• contact author's postal address, email address, and telephone number,
  • a brief, one paragraph abstract of the paper,
  • whether the paper is to be considered for the regular track, the brief announcement track, or both, and
  • whether the submission should be considered for the best student paper award.
  • A regular submission's extended abstract should be no longer than 4500 words and not exceed 10 pages on letter-size paper using at least 11 point font and reasonable margins. (The page limit includes all figures, tables, graphs, and references.) Additional necessary details may be included in a clearly marked appendix that will be read at the discretion of the program committee. 

    A brief announcement's extended abstract should not exceed 4 pages using at least 11 point font and reasonable margins. Submissions deviating from these guidelines will be rejected without consideration of their merits. 

    It is recommended that the extended abstract begin with a succinct statement of the problem or the issue being addressed, a summary of the main results or conclusions, a brief explanation of their significance, a brief statement of the key ideas, and a comparison with related work, all tailored to a non-specialist. Technical development of the work, directed to the specialist, should follow. 


    Authors are strongly encouraged to submit their papers electronically. Information about how to submit papers is available on Authors who cannot submit electronically must submit a printed copy to the DISC program chair at the following address: 

    Rachid Guerraoui, 
    Bat. IN,
    CH-1015 Lausanne,
    Authors submitting hard copies should also send an e-mail to the program chair indicating that they are submitting in this manner.


    A paper is eligible for the best student paper award only if it is a regular submission, one of its authors is a full-time student at the time of submission and the student's contribution is significant. The program committee may split this award or decline to make it.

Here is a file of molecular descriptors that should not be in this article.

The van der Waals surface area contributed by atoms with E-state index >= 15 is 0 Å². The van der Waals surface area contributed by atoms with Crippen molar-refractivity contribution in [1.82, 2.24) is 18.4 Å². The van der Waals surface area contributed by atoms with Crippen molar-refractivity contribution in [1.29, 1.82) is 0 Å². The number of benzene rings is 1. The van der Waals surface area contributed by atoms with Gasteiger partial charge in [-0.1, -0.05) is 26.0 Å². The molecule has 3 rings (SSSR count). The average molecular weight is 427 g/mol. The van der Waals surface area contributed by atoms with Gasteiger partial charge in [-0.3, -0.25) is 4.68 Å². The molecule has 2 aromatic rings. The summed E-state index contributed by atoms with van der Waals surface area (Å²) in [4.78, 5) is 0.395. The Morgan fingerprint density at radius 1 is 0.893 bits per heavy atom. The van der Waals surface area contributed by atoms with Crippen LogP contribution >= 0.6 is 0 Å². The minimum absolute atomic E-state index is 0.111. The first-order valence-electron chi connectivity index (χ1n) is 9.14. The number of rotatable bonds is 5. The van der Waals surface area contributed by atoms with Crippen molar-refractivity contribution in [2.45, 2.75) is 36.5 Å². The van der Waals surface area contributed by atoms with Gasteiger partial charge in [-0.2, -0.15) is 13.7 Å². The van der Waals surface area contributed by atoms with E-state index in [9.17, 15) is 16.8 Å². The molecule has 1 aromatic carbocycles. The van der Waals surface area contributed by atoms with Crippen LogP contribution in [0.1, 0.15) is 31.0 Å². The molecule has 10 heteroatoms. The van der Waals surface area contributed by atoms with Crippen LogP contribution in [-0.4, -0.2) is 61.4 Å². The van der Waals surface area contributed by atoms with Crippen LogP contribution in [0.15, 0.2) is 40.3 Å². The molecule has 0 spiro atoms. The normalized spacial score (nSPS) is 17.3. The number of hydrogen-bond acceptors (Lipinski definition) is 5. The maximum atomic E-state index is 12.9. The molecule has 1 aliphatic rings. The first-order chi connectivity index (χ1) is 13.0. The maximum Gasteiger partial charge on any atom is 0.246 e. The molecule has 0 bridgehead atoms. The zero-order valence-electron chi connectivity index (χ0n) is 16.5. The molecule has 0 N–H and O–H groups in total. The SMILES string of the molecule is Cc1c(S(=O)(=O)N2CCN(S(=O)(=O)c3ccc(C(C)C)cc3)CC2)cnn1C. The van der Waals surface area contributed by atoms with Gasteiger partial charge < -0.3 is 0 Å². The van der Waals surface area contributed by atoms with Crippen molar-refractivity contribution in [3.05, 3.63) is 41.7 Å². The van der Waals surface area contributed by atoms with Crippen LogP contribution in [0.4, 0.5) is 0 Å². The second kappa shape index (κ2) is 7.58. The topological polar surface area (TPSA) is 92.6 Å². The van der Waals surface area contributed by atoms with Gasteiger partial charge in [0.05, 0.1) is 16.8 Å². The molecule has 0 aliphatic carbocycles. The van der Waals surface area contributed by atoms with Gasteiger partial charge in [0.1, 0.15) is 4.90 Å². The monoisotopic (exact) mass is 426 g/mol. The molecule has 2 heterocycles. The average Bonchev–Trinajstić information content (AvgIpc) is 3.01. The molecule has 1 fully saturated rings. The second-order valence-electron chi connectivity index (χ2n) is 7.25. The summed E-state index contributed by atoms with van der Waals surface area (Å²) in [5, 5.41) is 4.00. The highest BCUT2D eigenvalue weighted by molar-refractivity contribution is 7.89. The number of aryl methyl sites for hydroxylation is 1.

Paul Vitanyi (Chair) and Jaap-Henk Hoepman (Co-Chair) (Univ of Amsterdam)


    Lorenzo Alvisi (UT Austin)
    Roman Vitenberg (UCSB)


    Rachid Guerraoui, EPFL


    Mustaque Ahamad (Georgia Tech)
    Lorenzo Alvisi (UT Austin)
    James Anderson (Univ of North Carolina at Chapel Hill)
    Paul Attie (Northeastern Univ)
    Ozalp Babaoglu (Univ of Bologna)
    Carole Delporte (Univ of Paris VII)
    Shlomi Dolev (Ben-Gurion Univ)
    Pierre Fraigniaud (CNRS)
    Felix Gaertner (Univ of Aachen)
    Maurice Herlihy (Brown Univ)
    Nancy Lynch (MIT)
    Michael Merritt (AT&T)
    Achour Mostefaoui (IRISA)
    Mike Reiter (CMU)
    Robbert van Renesse (Cornell Univ)
    Luis Rodrigues (Univ of Lisboa)
    Paul Spirakis (CTI and Univ of Patras)
    Philippas Tsigas (Chalmers Univ)
    Paul Vitanyi (Univ of Amsterdam)
    Roman Vitenberg (UCSB)


    Hagit Attiya (Technion Univ)
    Faith Fich (Univ of Toronto)
    Marios Mavronicolas (Univ of Cyprus)
    Dahlia Malkhi (Univ of Jerusalem)
    Michel Raynal (IRISA)
    Alex Shvartsman (Univ of Connecticut and MIT)